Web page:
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Rain (Working Title)

By @KatherineCirwin




           Supper was quiet that night. The air felt about to crackle, like it did before a hard frost—at least to Minka. Mother and Papa had decided her sixteen-year-old brother Breon could make their evening soup, something to warm their spirits while winter settled in. Breon sat motionless next to his sister at the dark-knotted table, trying to act grown up as he waited for their reactions.

That could have been the only reason for the tension, but Minka wasn’t sure. She kept her attention on her soup, hunting chunks of mutton and carrots hidden in the barley, and listened.

The Belajics’ cabin was mostly pine turned golden brown with time. Its front half formed a sitting room inside the door: the fat iron stove; a chair and benches stacked with blankets in shreds of spring colors. The loft where Minka and her brother slept and the ladder that stretched down to the floor. In the back half, the kitchen: the table, benches, sideboard, all with brown veins adorning the wood. The walls bustled with shelves that showed off jars of pickled vegetables, a basket of eggs, grain and bundled herbs.

Mother buzzed back and forth between the table and the sideboard. She was always buzzing, the way bees raced between flowers in the summer. She wore loose-cut peasant trousers like her daughter and most of her neighbors, but they were paired with a pale tunic blouse instead of knit or roughspun. Her collar floated open at the side of her neck like she hadn’t made the time to fasten the loops. After twenty years, her husband knew better than to try to persuade her to sit down.

Papa knew the loom and spinning tools the way a musician’s fingers know their strings, but it was Mother who grew up with sheep and wool goats and who sorted the good wool from the better. And she had the head for numbers. Mother’s back and shoulders were straight as a wall, proud of how she had stitched herself into the business—and, perhaps, now thought herself the seam that held it together.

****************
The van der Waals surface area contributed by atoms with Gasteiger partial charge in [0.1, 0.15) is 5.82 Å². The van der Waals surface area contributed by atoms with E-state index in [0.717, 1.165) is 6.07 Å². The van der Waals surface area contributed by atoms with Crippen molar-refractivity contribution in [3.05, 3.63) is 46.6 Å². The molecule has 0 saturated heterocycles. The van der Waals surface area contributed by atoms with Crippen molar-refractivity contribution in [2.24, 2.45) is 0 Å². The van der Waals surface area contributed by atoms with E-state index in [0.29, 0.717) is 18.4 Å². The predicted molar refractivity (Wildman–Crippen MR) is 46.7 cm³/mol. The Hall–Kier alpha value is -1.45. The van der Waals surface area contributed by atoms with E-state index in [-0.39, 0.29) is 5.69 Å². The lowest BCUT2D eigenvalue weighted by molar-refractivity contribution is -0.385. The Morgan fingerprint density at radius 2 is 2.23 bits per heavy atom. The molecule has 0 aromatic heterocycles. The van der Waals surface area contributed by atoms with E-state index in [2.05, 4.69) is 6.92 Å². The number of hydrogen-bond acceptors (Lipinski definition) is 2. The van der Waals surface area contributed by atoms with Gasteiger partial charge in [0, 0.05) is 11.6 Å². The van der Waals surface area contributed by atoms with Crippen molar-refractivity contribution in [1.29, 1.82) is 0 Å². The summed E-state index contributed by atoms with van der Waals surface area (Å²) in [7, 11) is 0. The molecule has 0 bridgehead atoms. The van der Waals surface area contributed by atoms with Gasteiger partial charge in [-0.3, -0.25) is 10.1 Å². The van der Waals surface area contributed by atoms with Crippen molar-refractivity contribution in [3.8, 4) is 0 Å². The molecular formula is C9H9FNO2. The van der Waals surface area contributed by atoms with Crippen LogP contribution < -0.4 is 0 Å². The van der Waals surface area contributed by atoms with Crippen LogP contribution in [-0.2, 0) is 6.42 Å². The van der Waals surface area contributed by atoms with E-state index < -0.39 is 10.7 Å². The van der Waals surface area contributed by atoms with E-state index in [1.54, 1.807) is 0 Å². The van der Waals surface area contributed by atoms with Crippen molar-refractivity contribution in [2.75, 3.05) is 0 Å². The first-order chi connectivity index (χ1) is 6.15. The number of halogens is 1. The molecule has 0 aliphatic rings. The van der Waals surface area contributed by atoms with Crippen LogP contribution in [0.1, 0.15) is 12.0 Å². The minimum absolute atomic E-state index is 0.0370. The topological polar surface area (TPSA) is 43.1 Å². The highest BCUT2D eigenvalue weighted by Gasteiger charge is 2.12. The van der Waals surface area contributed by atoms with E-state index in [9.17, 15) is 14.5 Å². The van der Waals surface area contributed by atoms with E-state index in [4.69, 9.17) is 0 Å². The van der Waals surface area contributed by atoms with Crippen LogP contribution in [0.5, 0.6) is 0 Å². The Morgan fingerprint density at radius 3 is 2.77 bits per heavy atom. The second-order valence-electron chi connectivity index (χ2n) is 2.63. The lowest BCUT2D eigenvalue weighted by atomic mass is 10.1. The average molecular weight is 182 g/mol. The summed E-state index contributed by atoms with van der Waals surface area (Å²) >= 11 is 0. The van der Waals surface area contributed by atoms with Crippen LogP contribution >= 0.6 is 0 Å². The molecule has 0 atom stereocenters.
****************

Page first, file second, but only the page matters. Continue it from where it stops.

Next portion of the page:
“Ola Perek came by with the paper,” she announced. She hovered over the table in her usual spot.

“Skipped Brasho?” asked Papa. Behind the parted buttons of his woven gray work shirt, he was built of flat muscle, with a short brown beard that hid his expression. But his voice was as soft as water. He was a craftsman—he knew his worth. He had no need to raise his voice.

“That was nice of him,” he went on. He scooped up some barley and broth. “I always thought he liked my brother better.”

Mother didn’t joke back. “He said there’s something we need to see.” Her blue-bead earrings swung around her face. Her expression had hardened. “It’s about Guardian Rana,” she said. “And Minka.”

Minka’s spoon went dead in her bowl.

Breon sat up straighter, half-leaning over the edge of the table. Minka watched the stitching at his shoulder reach to hold the seam together. “What is it?” he urged. His eyes were gray-blue and fierce with interest under a cap of brown hair just like Papa’s.

“Not you,” Mother told him. “Your sister.” She turned to Minka. “Did you hear anything while you were out today?”

Yes. Minka shook her head. “No.”

Papa looked up from his soup. “I take it Rana’s not after our vote on something.”

Minka hadn’t noticed the newspaper folded up on the thick pine table. It got lost among the tea mugs and chunks of rough-crusted bread. The paper rustled in Mother’s hand as she picked it up, like branches in the wind, in a way that made you want to look twice over your shoulder.

Papa inspected it with a curious frown. He peeled the pages apart and gave the paper a shake. He laid the paper on the table so that it spanned the corner between them. “Here, Little Fox,” he said to Minka. That was his nickname for her, for her red-brown hair.

Minka had to **** her head, but she could make out the notice. A Royal Invitation, it proclaimed at the top. Then: Rana to invite select group for son’s matchmaking. The notice was printed on an insert, almost like an afterthought.

One of Papa’s eyebrows peaked upward. “He wants daughters from—”

“I know, Daran,” said Mother. “Keep reading.”

Minka read along as best as she could going sideways. Everything Zina had told them was there, printed in ink. The notice used the word “retreat,” and it was to be held at some estate in a town Minka had never heard of. It specified “young women close to marriageable age” and then, more exactly, ages eighteen through twenty. Only, it was to last a month—at least—and, sure enough, they’d printed a list of names.

“My fifth-great-grandmother didn’t get Whitewater’s name,” Papa was saying. “He never married her mother.” He muttered an addition, “The son of a—”

“It doesn’t matter.” With one hand, Mother reached over Papa’s shoulder and pointed. Streams of wavy black hair swayed in front of her. Her other hand slipped to Minka’s shoulder and squeezed. “Look,” she said. “She was a Biela, wasn’t she?”